Eat some with every meal and snack: Chicken, fish, yogurt, eggs, milk, cheese, tofu, beans + rice, beans + bread, veggie burger, almonds, peanut butter, seeds, cereal + dairy, legumes + seeds. (The paired foods represent complete vegetarian protein sources)

  • Choose complex carbohydrates: 5-10 servings daily (1 serving = ½ cup)

Slow burning and full of valuable nutrients and fiber. Whole grains such as brown rice, barley, oatmeal, whole wheat pasta, whole grain bread and crackers, beans, lentils, rye bread, whole grain muffins, corn tortilla chips, popcorn, pancakes and waffles made with whole grain flour, whole grain cereals.

Avoid simple carbohydrates with the exception of fresh fruits, which should be limited to 3 servings per day due to the high natural sugar content

  • Ensure adequate healthy fats are incorporated into your diet: 3 servings a day (1 serving = 1 tsp.)

Olive oil, canola oil, sesame oil, walnut oil, flaxseed oil (do not heat), butter (in moderation) Nut butters (1 serving = 1 tablespoon)

  • Ensure that you are well hydrated, on average 8-8oz glasses of good quality, fresh water per day

  • Consider adding a Probiotic – helps boost immune system and provides friendly bacteria

  • Consider adding a calcium/magnesium supplement, considered essential to human health

  • Consider adding a Multi vitamin/mineral complex as an added measure to ensure that you are not depleted in any one area. Be sure to choose a good quality, whole foods supplement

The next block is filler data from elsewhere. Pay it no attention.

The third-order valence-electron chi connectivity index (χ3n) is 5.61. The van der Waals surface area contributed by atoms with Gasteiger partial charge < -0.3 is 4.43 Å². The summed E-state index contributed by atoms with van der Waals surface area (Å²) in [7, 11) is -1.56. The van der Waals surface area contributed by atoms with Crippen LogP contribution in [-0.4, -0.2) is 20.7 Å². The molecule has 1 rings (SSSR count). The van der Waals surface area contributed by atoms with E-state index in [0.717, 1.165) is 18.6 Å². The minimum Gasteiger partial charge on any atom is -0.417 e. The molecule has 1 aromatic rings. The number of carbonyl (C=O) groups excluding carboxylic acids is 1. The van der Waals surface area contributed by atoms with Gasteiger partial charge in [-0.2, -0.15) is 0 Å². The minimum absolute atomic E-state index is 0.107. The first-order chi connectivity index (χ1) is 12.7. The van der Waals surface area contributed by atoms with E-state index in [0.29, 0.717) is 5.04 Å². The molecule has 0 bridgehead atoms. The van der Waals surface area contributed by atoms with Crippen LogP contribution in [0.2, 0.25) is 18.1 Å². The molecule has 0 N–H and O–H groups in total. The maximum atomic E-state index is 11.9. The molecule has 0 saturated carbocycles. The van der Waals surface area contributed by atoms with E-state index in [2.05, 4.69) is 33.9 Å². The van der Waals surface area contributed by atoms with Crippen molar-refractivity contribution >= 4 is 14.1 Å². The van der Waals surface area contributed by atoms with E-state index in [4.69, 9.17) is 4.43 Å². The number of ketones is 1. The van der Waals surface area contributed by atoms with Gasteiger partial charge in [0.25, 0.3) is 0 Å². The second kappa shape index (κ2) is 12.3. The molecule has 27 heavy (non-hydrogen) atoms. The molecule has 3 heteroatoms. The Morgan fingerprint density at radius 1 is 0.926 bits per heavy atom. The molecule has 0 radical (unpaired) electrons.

• Consider adding an Omega-3 supplement, thought to protect against heart disease, inflammation, certain types of cancer and diabetes and is critical for proper brain development and neurological function in developing babies


  • Be mindful when using herbs: acceptable herb choices include – alfalfa, blessed thistle, dandelion, fennel, horsetail, and raspberry. Those you should avoid include – black walnut, sage and yarrow as they decrease volume of milk

  • Mother’s milk tends to be low in vitamin C, D, and Iron so choosing food items rich in these nutrients is important

  • Mother’s who eat garlic increase their baby’s desire for milk and cause them to nurse longer. Garlic is good for both baby and mother.

  • Avoid honey and eggs for baby (can harbour harmful bacteria)

  • avoid seafood that is high in mercury and choose good quality fresh water fish instead of farmed fish choices.

  • It's important that you keep a food journal, recognizing those food items that you are consuming that may not be well tolerated by baby; if you suspect a food item that is problematic for baby, eliminate it from your diet for a few days and monitor how baby is responding to this change


We need ample, good quality sleep to help our body detoxify, heal and repair itself. Good quality, ample sleep is important to foster optimal health and wellness.

When we’re tired we tend to make fewer healthy choices throughout the day and reach for the quick-fix energy boost we need, often in the form of sugar-filled options and processed snacks.

When we’re tired we are unable to keep up with our daily demands, we do not have the energy required to eng